The rain started coming down pretty heavy right when I got there so I decided to get a bucket and work on my short game. 68 balls in total today - I hit about 60 of them between my 3 wedges (46, 51 and 56 degrees) across several targets and saw some consistency putting it within a few yards of my target. The range has some cool Hard Drive computer tracking system that works every few shots, but for the shots it did work on, it kept showing me within a couple of yards of my target. This really felt great - my chipping motion was very consistent, so I am excited by this progress. I tried hitting about 5 balls with my driver and snap hooked every single one of them. I am buying a new driver this week!
I was most looking forward to putting, but the rain kept up the entire time I was there and by the time I finished my bucket there was standing water on the green. I felt that would not be beneficial to work on putting, so I will have to make this session up. I am already behind!
The easiest way I can see myself improving is to commit to a training schedule. I need to balance this between my patient and loving family, so my time is limited and I'll need to work smart. I hope to not limit this to just time at actual practice facilities. There are two categories I plan to focus on: Physical and Mental. For physical practice, I plan to split my time up across three categories: Full Swing, Short Game, and Putting. For the mental approach, I plan to focus on Routine and Confidence.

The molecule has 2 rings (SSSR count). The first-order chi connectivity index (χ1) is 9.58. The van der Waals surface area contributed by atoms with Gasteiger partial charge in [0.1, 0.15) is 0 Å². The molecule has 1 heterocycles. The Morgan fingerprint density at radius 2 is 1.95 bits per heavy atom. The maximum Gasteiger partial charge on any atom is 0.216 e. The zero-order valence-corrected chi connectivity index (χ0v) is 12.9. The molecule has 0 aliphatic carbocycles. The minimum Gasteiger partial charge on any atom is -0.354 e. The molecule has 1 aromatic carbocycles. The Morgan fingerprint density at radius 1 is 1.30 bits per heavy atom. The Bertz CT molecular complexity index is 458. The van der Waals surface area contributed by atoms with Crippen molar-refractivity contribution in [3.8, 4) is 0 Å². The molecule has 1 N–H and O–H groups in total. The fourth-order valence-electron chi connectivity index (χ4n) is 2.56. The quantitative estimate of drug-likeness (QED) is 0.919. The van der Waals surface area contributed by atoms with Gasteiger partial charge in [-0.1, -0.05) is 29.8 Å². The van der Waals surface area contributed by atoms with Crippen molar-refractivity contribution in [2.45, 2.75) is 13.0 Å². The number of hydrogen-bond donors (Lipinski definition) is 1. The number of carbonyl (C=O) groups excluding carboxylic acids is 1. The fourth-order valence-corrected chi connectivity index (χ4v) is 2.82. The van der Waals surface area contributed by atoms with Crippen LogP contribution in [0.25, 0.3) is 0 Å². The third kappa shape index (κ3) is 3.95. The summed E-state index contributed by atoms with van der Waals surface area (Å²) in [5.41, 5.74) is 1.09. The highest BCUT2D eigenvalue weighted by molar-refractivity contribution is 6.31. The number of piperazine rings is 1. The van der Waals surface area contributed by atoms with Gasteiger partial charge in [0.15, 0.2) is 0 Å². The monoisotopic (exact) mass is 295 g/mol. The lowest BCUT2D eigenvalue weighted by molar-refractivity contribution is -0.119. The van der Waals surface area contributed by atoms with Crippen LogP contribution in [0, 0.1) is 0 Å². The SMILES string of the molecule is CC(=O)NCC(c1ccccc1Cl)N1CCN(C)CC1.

I plan to invest two 2 hours sessions at minimum to this per week. One session devoted to the full swing and one session devoted to the short game and putting. Of note, I plan to devote a majority of my full swing training to the tee shot. I feel that my iron play is not as significant to my scoring as my tee shot and short game/putting will be. I do not plan to enroll in formal classes; I plan to self help myself on the internet and in the library, as well as relying on my family to offer advice. I think they know enough to help me.
Tentatively Wednesday will be devoted to full swing and Saturday will be devoted to short game.
I plan to spend 2 hours per week focusing on the mental aspect of the game. I plan to focus on pre-shot routines for both full swings and the putter. I also plan to spend time reading about golf. I'd like to keep this focus on the mental component and not necessarily swing mechanics, but I may adjust my swing some and will do some research.
My goal is to report back after each training to make sure I am accountable for this schedule.